The credits for Intervalles read like an all-star list of masters of the minimal and miniscule: Pascal Battus and Bertrand Gauguet, who have previously collaborated for the Chantier series with Éric La Casa, contribute “rotating surfaces” and alto saxophone, respectively; the mastering was handled by prolific sound artist engineer Giuseppe Ielasi; and the mixing and design for the ekopack CD was done by reductionist improviser and classical performer d’incise. The only name I don’t recognize is that of snare drum player Rodolphe Loubatière, who joins Battus and Gauguet to comprise NEF, but that is sure to change after hearing his brilliant work on this album. INSUB’s short description for Intervalles captures its essence well when it states that the trio’s performance is an “-almost- pure” abstraction of their chosen instruments. While all are vastly different devices, they converge in a unified harmony of spectral whir and hum extracted with masterful use of extended techniques, yet there are many times when it is clear which element is which—the metallic silhouettes of even Gauguet’s most elusive exhalations are often apparent, and Loubatière’s snare drum will sound familiar to anyone who’s ever messed around with a snare strainer (or listened to a Seijiro Murayama album)—but there are also many times where the music is a gloriously lush and ambiguous mess of indefinable sonorities. Like so many other examples of my most treasured documents of electroacoustic improvisation (Aut Disce Aut Discede, Cardtape Drafts, Is Music Invisible?) Intervalles is both micro- and macroscopic, completely immersing one in a detailed sound-world that is somehow at once tactile and dimensionless.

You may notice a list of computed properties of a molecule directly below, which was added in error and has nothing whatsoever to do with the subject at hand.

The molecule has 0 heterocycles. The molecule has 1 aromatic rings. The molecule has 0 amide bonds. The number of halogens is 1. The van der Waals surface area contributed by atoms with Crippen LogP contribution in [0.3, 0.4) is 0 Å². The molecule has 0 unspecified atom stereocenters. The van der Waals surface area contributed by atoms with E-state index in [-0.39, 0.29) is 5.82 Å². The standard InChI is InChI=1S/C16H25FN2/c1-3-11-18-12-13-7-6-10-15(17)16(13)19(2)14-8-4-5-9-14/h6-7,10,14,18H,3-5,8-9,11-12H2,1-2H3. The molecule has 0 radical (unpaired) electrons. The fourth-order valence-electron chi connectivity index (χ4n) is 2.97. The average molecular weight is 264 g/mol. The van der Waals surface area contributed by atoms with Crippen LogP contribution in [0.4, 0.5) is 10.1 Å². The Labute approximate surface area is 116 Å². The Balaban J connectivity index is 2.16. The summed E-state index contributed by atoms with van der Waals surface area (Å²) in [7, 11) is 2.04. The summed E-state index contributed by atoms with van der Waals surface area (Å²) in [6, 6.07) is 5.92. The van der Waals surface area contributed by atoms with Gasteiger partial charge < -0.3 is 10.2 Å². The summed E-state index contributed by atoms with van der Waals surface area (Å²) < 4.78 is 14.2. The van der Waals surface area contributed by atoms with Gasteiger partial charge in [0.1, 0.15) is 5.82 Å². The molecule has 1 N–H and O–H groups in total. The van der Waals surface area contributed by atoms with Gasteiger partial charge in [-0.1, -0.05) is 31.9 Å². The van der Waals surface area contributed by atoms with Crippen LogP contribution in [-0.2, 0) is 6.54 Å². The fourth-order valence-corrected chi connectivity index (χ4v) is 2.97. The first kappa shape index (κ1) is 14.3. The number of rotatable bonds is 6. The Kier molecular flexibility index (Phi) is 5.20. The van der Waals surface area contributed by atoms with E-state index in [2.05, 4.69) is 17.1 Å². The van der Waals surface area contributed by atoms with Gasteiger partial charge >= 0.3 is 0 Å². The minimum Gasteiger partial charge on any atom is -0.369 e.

This album is also great because I swear my shitty coffee maker makes an appearance in “Acte VII.”